United Labor Opens in September

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SFA Gallery will present a two-person show featuring new paintings by artist couple Elizabeth Snelling and Scott Bennett. This is Ms. Snelling’s second exhibit at SFA and Mr. Bennett’s first.

Scott Bennett

Elizabeth Snelling

The exhibit runs from September 5th through 29th with an opening reception on Saturday, September 7th from 5-7pm. Light refreshments will be served. This event is free and open to the public.

Scott Bennett is a painter from upstate New York. His current work combines his love of landscape with his long apprenticeship to non-objective picture making. He received his BFA from Syracuse University in 1974. Early in his career, he met the famous critic and writer Clement Greenberg who had previously selected Bennett’s work for inclusion in juried exhibitions. The friendships and studio relationships with Greenberg and noted painters Mark Raush, Darryl Hughto, Susan Roth, Steve Achimore and Jane Crow were a vital part of Bennett’s artistic development.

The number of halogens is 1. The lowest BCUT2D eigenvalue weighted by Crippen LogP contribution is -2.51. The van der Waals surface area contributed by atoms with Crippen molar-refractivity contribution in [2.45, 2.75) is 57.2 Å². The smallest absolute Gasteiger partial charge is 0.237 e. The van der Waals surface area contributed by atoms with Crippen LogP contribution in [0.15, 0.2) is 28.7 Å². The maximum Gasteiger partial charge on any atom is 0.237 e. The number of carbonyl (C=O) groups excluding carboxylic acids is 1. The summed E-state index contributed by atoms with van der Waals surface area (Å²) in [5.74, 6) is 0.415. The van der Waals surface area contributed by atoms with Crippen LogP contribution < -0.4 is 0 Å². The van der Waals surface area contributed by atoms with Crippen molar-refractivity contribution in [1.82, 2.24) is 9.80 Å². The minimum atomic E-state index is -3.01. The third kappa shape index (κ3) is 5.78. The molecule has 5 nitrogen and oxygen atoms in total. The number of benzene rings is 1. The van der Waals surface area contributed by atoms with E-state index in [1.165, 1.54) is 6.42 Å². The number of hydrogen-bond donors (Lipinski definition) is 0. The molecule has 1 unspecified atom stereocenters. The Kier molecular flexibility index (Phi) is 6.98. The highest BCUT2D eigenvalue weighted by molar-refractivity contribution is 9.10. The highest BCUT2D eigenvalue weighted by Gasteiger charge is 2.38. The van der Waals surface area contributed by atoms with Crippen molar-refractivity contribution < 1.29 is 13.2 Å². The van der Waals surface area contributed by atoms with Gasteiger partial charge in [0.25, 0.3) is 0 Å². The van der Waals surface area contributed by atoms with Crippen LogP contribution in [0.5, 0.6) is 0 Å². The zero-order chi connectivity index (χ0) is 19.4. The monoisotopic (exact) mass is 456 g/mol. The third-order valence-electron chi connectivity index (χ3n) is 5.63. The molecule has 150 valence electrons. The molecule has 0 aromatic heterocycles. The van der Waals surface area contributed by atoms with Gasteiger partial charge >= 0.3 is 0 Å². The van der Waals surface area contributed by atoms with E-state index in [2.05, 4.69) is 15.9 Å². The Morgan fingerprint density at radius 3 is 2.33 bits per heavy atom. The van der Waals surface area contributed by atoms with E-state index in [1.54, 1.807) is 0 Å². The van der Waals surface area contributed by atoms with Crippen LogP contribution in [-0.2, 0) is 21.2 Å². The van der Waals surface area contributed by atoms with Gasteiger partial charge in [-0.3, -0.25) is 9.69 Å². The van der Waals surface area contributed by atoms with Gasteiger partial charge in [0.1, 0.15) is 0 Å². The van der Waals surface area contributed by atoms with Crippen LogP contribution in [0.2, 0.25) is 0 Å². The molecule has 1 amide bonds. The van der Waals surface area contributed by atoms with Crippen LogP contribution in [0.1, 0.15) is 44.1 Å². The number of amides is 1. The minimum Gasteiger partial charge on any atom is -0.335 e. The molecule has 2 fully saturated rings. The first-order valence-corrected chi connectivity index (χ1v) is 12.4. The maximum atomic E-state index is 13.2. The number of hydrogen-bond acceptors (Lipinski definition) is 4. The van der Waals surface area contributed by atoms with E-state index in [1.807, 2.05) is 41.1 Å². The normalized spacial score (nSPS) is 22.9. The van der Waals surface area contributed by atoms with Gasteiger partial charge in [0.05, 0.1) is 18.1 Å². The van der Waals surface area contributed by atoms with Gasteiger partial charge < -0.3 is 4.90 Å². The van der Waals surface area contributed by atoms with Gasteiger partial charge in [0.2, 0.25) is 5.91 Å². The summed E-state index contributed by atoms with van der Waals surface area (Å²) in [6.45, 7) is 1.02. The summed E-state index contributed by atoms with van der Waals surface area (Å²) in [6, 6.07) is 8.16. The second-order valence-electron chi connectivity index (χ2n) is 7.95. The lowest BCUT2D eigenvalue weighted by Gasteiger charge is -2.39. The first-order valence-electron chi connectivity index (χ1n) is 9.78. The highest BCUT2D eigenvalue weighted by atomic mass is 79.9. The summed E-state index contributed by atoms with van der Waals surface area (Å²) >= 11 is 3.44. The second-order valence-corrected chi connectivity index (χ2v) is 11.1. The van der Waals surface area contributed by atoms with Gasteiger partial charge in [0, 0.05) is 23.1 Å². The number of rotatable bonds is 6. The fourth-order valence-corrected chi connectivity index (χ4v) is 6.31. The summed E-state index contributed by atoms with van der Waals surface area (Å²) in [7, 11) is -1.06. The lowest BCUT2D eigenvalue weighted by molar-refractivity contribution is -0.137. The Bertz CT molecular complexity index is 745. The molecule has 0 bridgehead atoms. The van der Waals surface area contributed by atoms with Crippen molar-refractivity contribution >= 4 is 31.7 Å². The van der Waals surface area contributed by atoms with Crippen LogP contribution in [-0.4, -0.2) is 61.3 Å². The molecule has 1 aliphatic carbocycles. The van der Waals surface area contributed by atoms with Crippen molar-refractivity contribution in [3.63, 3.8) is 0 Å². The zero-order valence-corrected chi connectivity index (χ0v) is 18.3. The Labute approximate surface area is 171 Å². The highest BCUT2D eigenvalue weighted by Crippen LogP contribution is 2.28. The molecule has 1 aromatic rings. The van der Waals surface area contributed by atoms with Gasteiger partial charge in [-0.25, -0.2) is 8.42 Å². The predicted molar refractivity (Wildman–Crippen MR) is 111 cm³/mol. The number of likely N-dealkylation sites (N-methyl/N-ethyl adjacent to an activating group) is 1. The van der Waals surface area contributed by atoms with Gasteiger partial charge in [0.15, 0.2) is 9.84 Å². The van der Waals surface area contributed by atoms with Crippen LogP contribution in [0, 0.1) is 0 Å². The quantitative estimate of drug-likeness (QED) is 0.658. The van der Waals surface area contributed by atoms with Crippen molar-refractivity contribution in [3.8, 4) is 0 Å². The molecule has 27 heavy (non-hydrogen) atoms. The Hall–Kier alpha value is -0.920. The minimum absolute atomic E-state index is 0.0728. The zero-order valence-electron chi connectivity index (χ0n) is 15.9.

In 1985 Bennett was selected to attend Triangle International Artists Workshop in Pine Plains, NY, founded by sculptor Sir Anthony Caro. Bennett has been a visiting artist at Tokyo University in Japan, Southern Indiana University, Oswego State University and the College of Visual Arts in St. Paul, Minnesota. In 2005 he was included in a historically important two-part exhibition, Clement Greenberg in Syracuse: Then and Now, curated by Karen Wilkin. The first part of the exhibit opened in Syracuse, NY and the second part was shown at the Palitz Gallery in NYC.

Elizabeth Snelling is a painter from Easton, PA. She graduated from Phillips Academy Andover and Mount Holyoke College. She attended Pratt Institute, Manhattan Campus, for printmaking as well as Philadelphia College of Textiles and Science for graduate work in textile print design. About her work she says “Every blank canvas is an opportunity for constructing a picture with color, pattern, shape and paint. While my work is built with the recognizable objects of still life, I never feel constrained by realism or bored by the mundane arrangements of cups, saucers and flowers. Putting a picture together is humbling and I’m grateful for all the artists before me that gave their attention to domesticity.” Although not included in this group of work, Snelling has frequently painted portraits of friends, family and their animal companions. A recent exhibit of her portraits was held in Allentown, PA.